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NSA spying

NSA now admits spying on 75% of U.S. Internet traffic: Emails, texts, voice calls

Friday, August 30, 2013 by: J. D. Heyes
Tags: NSA spying, United States, Internet traffic

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(NaturalNews) When news first broke that the National Security Agency has been spying on Americans, I suspected then that, in truth, the spying would amount to much more than we were initially told.

Sometimes it isn't good to be right.

The NSA has now admitted that the agency was spying on three-quarters of all Internet traffic, including emails, text messages and voice calls made by American citizens. All for your own good, of course. It's like the original 13 states never ratified the Bill of Rights.

Per The Wall Street Journal:

The system has the capacity to reach roughly 75 percent of all U.S. Internet traffic in the hunt for foreign intelligence, including a wide array of communications by foreigners and Americans. In some cases, it retains the written content of emails sent between citizens within the U.S. and also filters domestic phone calls made with Internet technology, these people say.

'Only limited authority to spy within the U.S.'

The spying was conducted with the cooperation of telecom companies - Yahoo!, Google, and Microsoft, to name a few - and all without informing customers. The filtering programs used by the NSA, including Prism, were designed "to look for communications that either originate or end abroad, or are entirely foreign but happen to be passing through the U.S.," the paper said.

However, some U.S. officials said that during the effort to collect foreign communications the system's broad application made it much more likely that communications which originated within the United States would be intercepted as well.

The NSA has only limited authority to spy within the United States.

More from WSJ:

The programs, code-named Blarney, Fairview, Oakstar, Lithium and Stormbrew, among others, filter and gather information at major telecommunications companies. Blarney, for instance, was established with AT&T Inc., former officials say. AT&T declined to comment.

The filtering occurs at more than a dozen spots along major Internet junctions across the country, say officials. In the past, any filtering of this kind by the NSA was widely believed to take place at points where undersea or other foreign cables actually enter the U.S.

WSJ said that details about the massive and widespread surveillance programs were obtained from a number of interviews with current and former intelligence and other government officials, as well as people who work for companies that either build or operate the systems or provide data. Most said they had direct knowledge of the surveillance.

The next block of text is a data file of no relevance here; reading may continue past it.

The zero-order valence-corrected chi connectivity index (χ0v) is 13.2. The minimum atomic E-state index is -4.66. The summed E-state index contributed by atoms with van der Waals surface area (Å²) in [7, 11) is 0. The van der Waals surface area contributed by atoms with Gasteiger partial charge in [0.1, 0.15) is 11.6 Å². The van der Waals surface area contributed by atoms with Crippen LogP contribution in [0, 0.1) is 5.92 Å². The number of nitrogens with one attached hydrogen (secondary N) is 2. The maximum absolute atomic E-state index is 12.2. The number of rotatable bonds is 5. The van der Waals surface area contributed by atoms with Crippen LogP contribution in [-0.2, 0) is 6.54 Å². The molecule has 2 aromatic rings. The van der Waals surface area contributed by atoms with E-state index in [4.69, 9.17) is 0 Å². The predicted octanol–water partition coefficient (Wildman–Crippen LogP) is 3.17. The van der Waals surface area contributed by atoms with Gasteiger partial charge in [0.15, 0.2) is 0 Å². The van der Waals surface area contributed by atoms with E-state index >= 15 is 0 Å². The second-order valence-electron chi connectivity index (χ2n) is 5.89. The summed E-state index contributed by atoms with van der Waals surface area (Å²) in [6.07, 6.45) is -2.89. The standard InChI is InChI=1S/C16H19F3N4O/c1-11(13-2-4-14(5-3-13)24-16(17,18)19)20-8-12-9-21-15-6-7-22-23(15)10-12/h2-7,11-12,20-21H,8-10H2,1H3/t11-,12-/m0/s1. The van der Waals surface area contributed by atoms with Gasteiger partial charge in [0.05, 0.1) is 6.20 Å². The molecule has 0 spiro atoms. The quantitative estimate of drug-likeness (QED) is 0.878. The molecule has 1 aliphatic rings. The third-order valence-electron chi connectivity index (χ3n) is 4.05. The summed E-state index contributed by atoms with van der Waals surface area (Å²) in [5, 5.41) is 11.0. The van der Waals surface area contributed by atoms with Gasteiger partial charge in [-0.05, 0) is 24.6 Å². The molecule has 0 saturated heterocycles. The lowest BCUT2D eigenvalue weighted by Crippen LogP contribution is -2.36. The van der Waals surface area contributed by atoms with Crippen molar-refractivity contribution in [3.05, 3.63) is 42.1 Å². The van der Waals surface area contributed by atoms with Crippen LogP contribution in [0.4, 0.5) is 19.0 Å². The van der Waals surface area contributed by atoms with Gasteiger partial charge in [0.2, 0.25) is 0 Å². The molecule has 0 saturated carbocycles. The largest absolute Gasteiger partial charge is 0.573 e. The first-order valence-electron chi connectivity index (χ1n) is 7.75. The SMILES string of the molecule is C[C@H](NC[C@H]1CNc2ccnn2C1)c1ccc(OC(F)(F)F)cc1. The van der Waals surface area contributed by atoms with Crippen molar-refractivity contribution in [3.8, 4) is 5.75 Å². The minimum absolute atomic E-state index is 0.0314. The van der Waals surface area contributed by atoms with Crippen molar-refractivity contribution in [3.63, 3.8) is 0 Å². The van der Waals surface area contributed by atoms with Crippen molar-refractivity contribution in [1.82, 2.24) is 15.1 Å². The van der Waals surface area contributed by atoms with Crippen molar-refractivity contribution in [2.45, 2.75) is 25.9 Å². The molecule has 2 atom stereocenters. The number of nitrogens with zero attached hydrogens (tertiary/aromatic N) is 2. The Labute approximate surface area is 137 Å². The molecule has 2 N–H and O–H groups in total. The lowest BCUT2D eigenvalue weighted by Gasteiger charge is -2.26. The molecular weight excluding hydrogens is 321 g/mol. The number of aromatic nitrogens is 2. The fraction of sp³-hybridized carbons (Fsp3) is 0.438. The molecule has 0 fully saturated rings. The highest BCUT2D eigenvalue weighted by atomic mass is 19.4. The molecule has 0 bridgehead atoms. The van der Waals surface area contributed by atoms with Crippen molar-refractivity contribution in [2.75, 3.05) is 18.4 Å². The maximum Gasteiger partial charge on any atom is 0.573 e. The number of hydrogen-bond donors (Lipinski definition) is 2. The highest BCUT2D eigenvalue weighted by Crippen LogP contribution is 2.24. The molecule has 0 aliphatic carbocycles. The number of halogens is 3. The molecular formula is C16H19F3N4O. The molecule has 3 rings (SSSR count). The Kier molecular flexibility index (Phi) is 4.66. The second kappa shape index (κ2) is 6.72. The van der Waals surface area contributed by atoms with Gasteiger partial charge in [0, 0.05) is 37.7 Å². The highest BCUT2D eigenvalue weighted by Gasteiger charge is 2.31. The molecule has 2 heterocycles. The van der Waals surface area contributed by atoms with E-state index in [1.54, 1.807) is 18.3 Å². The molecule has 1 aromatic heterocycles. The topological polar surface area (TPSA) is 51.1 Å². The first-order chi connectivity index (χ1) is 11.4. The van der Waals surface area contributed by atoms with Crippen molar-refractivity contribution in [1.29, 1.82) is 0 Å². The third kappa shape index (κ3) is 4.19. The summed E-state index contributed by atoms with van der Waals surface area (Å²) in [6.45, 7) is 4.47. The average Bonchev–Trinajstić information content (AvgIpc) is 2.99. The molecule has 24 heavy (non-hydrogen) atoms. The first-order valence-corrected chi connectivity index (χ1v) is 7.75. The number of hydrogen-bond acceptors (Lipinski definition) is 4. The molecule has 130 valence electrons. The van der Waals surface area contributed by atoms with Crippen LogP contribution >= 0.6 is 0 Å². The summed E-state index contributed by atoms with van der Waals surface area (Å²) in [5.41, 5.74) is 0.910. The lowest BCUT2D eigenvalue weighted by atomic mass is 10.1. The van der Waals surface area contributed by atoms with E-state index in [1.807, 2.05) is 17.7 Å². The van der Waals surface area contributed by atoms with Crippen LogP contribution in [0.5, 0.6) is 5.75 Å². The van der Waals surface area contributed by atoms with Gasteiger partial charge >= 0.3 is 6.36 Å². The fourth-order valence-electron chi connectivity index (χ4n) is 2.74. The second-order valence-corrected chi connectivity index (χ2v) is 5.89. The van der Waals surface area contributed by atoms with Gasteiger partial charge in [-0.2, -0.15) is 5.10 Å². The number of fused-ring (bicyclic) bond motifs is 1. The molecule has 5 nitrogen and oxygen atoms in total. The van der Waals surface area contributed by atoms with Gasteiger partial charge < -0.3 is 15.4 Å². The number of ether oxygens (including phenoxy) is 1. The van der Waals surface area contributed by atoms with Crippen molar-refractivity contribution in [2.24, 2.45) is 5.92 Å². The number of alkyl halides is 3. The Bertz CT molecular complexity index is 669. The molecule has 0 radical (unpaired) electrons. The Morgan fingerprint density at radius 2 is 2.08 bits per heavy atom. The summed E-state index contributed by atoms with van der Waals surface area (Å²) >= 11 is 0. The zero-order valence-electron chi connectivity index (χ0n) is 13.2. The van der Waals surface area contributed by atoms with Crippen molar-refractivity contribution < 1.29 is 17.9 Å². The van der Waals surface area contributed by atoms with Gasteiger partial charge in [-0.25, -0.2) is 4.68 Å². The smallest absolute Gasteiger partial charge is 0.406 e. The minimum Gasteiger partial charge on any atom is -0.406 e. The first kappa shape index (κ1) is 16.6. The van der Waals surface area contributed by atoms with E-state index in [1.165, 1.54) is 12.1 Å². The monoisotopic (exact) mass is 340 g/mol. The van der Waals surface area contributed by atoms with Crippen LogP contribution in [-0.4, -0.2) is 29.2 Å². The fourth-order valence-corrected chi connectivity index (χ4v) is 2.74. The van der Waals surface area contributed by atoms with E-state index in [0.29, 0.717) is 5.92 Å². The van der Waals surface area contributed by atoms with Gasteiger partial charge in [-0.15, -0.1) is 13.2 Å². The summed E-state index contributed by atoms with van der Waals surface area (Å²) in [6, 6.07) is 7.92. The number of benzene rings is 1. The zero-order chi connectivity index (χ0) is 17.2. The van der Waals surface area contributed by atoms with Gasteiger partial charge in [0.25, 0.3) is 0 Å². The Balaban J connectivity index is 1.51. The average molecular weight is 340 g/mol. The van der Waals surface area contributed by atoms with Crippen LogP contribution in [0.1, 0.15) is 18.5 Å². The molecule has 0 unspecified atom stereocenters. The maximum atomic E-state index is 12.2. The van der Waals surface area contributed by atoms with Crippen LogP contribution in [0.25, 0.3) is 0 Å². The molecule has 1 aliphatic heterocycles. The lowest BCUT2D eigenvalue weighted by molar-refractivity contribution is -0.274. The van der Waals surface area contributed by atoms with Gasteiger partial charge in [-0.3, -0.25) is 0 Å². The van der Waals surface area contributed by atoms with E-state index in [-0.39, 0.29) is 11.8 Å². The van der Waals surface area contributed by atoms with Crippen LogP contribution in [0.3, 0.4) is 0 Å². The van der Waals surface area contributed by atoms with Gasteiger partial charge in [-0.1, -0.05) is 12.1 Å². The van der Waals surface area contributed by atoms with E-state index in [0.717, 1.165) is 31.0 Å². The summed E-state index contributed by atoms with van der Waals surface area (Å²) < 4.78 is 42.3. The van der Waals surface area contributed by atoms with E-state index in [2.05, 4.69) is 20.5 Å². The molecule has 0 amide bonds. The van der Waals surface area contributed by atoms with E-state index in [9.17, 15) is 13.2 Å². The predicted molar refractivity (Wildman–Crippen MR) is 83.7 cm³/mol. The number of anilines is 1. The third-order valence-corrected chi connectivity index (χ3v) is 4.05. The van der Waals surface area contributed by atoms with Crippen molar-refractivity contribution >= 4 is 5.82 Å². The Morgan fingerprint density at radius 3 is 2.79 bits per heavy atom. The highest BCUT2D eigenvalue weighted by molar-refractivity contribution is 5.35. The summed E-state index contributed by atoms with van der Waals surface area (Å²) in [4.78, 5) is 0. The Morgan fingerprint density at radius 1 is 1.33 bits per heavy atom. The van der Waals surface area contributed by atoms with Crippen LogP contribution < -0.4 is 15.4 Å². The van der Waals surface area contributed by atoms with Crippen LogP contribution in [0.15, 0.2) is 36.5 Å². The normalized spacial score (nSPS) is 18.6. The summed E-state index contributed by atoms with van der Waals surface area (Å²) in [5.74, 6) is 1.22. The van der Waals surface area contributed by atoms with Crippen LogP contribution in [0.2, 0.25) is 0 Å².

Of course, the NSA has defended its practice as legal and respectful of Americans' privacy - an ironic statement that is as inaccurate as it is laughable. Spokeswoman Vanee Vines told WSJ that if American communications are "incidentally collected during NSA's lawful signals intelligence activities," the agency follows "minimization procedures that are approved by the U.S. attorney general and designed to protect the privacy of United States persons."

Sure it does. And the Constitution, too, I suppose.

Another U.S. official downplayed the spying, saying the agency does not wallow "willy-nilly" through Americans' idle online chatter.

"We want high-grade ore," said the official.

NSA intercepting everything, keeping lots of data

But that explanation doesn't address the fact that the NSA's surveillance and data-mining programs do indeed collect "willy-nilly" Americans' private communications data:

To achieve that, the programs use complex algorithms that, in effect, operate like filters placed over a stream with holes designed to let certain pieces of information flow through. After the 2001 terrorist attacks, NSA widened the holes to capture more information when the government broadened its definition of what constitutes "reasonable" collection, according to a former top intelligence official.

According to officials and documents that have been released by former NSA contractor-turned-whistleblower Edward Snowden, the NSA has the ability to acquire phone records of Americans as well as data stored by Internet companies, making the agency capable of tracking nearly everything that happens online.

NSA is also required to destroy data not related to any national security threat, but, officials note, much of what NSA intercepts on innocent Americans is ultimately kept in massive databases.





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